Ethics watchdog urges firms to change ways from within

25 September 2014 -


IBE looks into whether management confusion has negated the positive impacts of ethics and compliance officers

Jermaine Haughton

Widespread management failure to grasp the importance of ethics and compliance (E&C) practitioners is hindering efforts to foster an ethical corporate culture, according to a new study published today. Titled The Role and Effectiveness of Ethics & Compliance Practitioners, the report shows that E&C professionals are not being given enough support from senior management to furnish staff with crucial information and practices for brushing up ethical behaviour with their companies.

The IBE report has emerged in the wake of numerous, high-profile scandals – from fixing of the LIBOR interbank rate, to Standard Chartered moving millions of pounds through the US financial system on behalf of illicit Iranian, Sudanese, Libyan and Burmese interests. In the IBE’s view, the severity and regularity of these types of wrongdoings since the start of the century suggest the fault does not lie with individuals or groups but with organisations as a whole.

As such, the study – based upon interviews with 18 senior E&C practitioners, predominantly based in the UK and Europe – aimed to review the roles and purpose of those currently working to improve corporate culture.

One predominant message that came from the research was that because E&C officers are a relatively new profession, managers are confused about what they do on a daily basis. That has led to practitioners having to decide for themselves what their roles should involve, as bosses have failed to carve out clear remits. Therefore, the research found, E&C practitioners are not always offered the support and resources they need to make the function a success.

Report author Fiona Coffey said: “The current debate as to whether the E&C function should be recognised as a profession has focused primarily on the technical competence of practitioners and the need for formal qualifications. This research shows that the personal skills and qualities are just as crucial. These, together with the quality of support from senior executives, shape the extent to which E&C practitioners can contribute to an agenda that goes beyond regulatory compliance and is focused on building and maintaining a culture of integrity.”

The study identified three “domains of activity” that all E&C roles have in common. Some, but not all, E&C roles move beyond the delivery of standardised programmes into areas that pose a direct challenge to “business as usual”.

1. Custodianship

Safeguarding and embedding current best-practice methods via traditional E&C programme activities. This domain will focus on compliance and require high-level management support to achieve consistent values and standards. The approach will almost be like that of a police officer, requiring skills such as sensitivity in handling difficult cases and superior knowledge of the organisation, its networks and relationships.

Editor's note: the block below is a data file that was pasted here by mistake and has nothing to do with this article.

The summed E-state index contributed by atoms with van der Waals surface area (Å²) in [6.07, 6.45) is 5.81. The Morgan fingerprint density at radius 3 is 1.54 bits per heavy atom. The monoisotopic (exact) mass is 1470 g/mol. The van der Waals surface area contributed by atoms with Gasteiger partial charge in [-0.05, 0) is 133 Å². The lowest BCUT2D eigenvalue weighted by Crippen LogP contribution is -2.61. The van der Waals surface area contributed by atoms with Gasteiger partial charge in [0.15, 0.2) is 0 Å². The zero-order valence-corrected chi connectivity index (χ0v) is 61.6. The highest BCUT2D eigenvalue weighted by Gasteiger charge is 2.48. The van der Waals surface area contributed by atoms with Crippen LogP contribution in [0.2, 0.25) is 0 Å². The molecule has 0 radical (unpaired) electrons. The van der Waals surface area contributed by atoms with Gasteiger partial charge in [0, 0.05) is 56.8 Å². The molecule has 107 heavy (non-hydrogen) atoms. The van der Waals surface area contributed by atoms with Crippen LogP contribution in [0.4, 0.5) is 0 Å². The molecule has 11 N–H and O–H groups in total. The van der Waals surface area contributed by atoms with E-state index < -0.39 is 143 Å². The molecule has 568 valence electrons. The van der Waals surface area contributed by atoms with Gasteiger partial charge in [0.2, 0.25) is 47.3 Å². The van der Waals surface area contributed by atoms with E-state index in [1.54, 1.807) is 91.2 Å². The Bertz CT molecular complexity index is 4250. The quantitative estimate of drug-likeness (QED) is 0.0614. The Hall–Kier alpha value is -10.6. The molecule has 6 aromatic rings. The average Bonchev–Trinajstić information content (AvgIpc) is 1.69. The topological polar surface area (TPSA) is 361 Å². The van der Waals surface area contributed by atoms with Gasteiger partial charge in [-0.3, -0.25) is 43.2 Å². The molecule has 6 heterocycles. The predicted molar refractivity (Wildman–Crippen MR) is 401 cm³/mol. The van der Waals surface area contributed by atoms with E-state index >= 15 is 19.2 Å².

2. Advocacy   

Challenging any existing corporate values and standards that fall short of best practice by bringing difficult issues to the surface and debating them. In other words, encouraging more open dialogue around ethical issues at work. This domain will be mainly concerned with ethics and require high-level access to decision makers. The function will be like that of a lawyer, influencing company policy through rhetorical skills and legal expertise.

3. Innovation  

Changing business processes that present an unacceptable risk of legal or ethical failure. This domain will have a risk-management focus, and require a mandate for change. The function will be that of a friendly but critical business partner, seeking to convince senior figures of the opportunities that change management can bring. The aim is to secure the kind of resources that would help to deliver workable solutions.

IBE director Philippa Foster Back said that the findings provide boards and senior executives with an understanding of the value of the E&C function, how it can be aligned with their business models and what they need to provide to make the function effective.

She explained: “This report identifies three interpretations of the E&C role, which will help practitioners, executives and non-executive directors sitting on corporate responsibility committees to push further in establishing a corporate culture of ethical business conduct.” Foster Back added: “This work reinforces the IBE view that ethical business conduct in organisations is based on engagement from those at the top in setting values and shared principles, then empowering and supporting those assigned the role to bring these to life.”

Download CMI’s ethics report warning against “robotic management”.

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